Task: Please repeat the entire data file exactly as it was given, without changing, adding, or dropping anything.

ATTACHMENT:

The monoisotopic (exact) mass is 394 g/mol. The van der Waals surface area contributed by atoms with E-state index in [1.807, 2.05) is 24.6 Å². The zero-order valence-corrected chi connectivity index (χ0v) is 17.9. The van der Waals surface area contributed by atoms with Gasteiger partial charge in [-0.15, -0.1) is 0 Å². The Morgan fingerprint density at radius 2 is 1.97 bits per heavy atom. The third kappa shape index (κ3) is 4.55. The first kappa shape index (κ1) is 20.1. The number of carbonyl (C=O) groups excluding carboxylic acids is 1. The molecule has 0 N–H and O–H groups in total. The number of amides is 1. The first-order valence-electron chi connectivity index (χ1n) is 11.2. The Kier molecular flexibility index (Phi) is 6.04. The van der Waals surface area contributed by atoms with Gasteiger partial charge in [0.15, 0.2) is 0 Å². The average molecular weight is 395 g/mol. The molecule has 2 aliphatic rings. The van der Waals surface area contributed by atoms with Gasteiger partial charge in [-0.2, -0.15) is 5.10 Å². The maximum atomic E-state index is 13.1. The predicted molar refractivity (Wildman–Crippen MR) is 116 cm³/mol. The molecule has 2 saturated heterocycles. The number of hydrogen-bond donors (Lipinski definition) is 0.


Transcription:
The monoisotopic (exact) mass is 394 g/mol. The van der Waals surface area contributed by atoms with E-state index in [1.807, 2.05) is 24.6 Å². The zero-order valence-corrected chi connectivity index (χ0v) is 17.9. The van der Waals surface area contributed by atoms with Gasteiger partial charge in [-0.15, -0.1) is 0 Å². The Morgan fingerprint density at radius 2 is 1.97 bits per heavy atom. The third kappa shape index (κ3) is 4.55. The first kappa shape index (κ1) is 20.1. The number of carbonyl (C=O) groups excluding carboxylic acids is 1. The molecule has 0 N–H and O–H groups in total. The number of amides is 1. The first-order valence-electron chi connectivity index (χ1n) is 11.2. The Kier molecular flexibility index (Phi) is 6.04. The van der Waals surface area contributed by atoms with Gasteiger partial charge in [0.15, 0.2) is 0 Å². The average molecular weight is 395 g/mol. The molecule has 2 aliphatic rings. The van der Waals surface area contributed by atoms with Gasteiger partial charge in [-0.2, -0.15) is 5.10 Å². The maximum atomic E-state index is 13.1. The predicted molar refractivity (Wildman–Crippen MR) is 116 cm³/mol. The molecule has 2 saturated heterocycles. The number of hydrogen-bond donors (Lipinski definition) is 0.